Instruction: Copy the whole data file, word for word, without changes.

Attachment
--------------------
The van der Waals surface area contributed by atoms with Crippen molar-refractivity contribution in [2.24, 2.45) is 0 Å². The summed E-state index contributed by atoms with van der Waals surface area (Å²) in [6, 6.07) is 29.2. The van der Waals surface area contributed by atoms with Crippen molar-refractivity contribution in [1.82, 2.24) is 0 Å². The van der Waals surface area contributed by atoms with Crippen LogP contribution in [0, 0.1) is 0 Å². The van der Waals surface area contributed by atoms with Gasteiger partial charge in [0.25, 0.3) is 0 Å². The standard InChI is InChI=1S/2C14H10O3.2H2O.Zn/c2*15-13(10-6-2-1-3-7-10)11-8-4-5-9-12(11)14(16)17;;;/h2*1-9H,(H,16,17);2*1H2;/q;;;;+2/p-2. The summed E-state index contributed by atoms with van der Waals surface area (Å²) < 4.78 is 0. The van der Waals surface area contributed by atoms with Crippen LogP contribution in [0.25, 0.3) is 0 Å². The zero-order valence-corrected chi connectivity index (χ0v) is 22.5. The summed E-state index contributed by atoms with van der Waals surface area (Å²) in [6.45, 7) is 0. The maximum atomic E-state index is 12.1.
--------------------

The van der Waals surface area contributed by atoms with Crippen molar-refractivity contribution in [2.24, 2.45) is 0 Å². The summed E-state index contributed by atoms with van der Waals surface area (Å²) in [6, 6.07) is 29.2. The van der Waals surface area contributed by atoms with Crippen molar-refractivity contribution in [1.82, 2.24) is 0 Å². The van der Waals surface area contributed by atoms with Crippen LogP contribution in [0, 0.1) is 0 Å². The van der Waals surface area contributed by atoms with Gasteiger partial charge in [0.25, 0.3) is 0 Å². The standard InChI is InChI=1S/2C14H10O3.2H2O.Zn/c2*15-13(10-6-2-1-3-7-10)11-8-4-5-9-12(11)14(16)17;;;/h2*1-9H,(H,16,17);2*1H2;/q;;;;+2/p-2. The summed E-state index contributed by atoms with van der Waals surface area (Å²) < 4.78 is 0. The van der Waals surface area contributed by atoms with Crippen LogP contribution in [0.25, 0.3) is 0 Å². The zero-order valence-corrected chi connectivity index (χ0v) is 22.5. The summed E-state index contributed by atoms with van der Waals surface area (Å²) in [6.45, 7) is 0. The maximum atomic E-state index is 12.1.